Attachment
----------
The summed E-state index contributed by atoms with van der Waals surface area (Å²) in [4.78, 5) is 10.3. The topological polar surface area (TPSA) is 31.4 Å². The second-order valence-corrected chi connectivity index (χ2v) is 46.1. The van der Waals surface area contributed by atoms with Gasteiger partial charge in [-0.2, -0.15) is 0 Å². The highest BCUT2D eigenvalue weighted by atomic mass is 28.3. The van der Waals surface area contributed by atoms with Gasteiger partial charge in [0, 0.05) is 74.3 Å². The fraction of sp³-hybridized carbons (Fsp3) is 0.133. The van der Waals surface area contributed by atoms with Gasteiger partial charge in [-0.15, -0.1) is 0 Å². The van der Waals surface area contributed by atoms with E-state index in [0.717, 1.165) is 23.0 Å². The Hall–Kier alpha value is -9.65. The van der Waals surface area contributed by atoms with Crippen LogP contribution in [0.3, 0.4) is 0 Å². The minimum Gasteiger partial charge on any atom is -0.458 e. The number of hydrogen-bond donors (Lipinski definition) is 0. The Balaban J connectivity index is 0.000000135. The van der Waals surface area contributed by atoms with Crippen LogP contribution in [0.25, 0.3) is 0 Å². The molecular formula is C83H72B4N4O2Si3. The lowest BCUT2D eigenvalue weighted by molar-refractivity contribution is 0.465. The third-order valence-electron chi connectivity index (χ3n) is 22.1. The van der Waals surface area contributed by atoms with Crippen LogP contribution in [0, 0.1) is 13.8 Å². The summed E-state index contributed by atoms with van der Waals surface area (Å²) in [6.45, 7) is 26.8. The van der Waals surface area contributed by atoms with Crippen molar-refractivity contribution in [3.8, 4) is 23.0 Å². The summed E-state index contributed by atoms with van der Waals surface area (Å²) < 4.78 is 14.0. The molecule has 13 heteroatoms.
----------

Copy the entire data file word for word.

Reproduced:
The summed E-state index contributed by atoms with van der Waals surface area (Å²) in [4.78, 5) is 10.3. The topological polar surface area (TPSA) is 31.4 Å². The second-order valence-corrected chi connectivity index (χ2v) is 46.1. The van der Waals surface area contributed by atoms with Gasteiger partial charge in [-0.2, -0.15) is 0 Å². The highest BCUT2D eigenvalue weighted by atomic mass is 28.3. The van der Waals surface area contributed by atoms with Gasteiger partial charge in [0, 0.05) is 74.3 Å². The fraction of sp³-hybridized carbons (Fsp3) is 0.133. The van der Waals surface area contributed by atoms with Gasteiger partial charge in [-0.15, -0.1) is 0 Å². The van der Waals surface area contributed by atoms with E-state index in [0.717, 1.165) is 23.0 Å². The Hall–Kier alpha value is -9.65. The van der Waals surface area contributed by atoms with Crippen LogP contribution in [0.3, 0.4) is 0 Å². The minimum Gasteiger partial charge on any atom is -0.458 e. The number of hydrogen-bond donors (Lipinski definition) is 0. The Balaban J connectivity index is 0.000000135. The van der Waals surface area contributed by atoms with Crippen LogP contribution in [0.25, 0.3) is 0 Å². The molecular formula is C83H72B4N4O2Si3. The lowest BCUT2D eigenvalue weighted by molar-refractivity contribution is 0.465. The third-order valence-electron chi connectivity index (χ3n) is 22.1. The van der Waals surface area contributed by atoms with Crippen LogP contribution in [0, 0.1) is 13.8 Å². The summed E-state index contributed by atoms with van der Waals surface area (Å²) in [6.45, 7) is 26.8. The van der Waals surface area contributed by atoms with Crippen molar-refractivity contribution in [3.8, 4) is 23.0 Å². The summed E-state index contributed by atoms with van der Waals surface area (Å²) < 4.78 is 14.0. The molecule has 13 heteroatoms.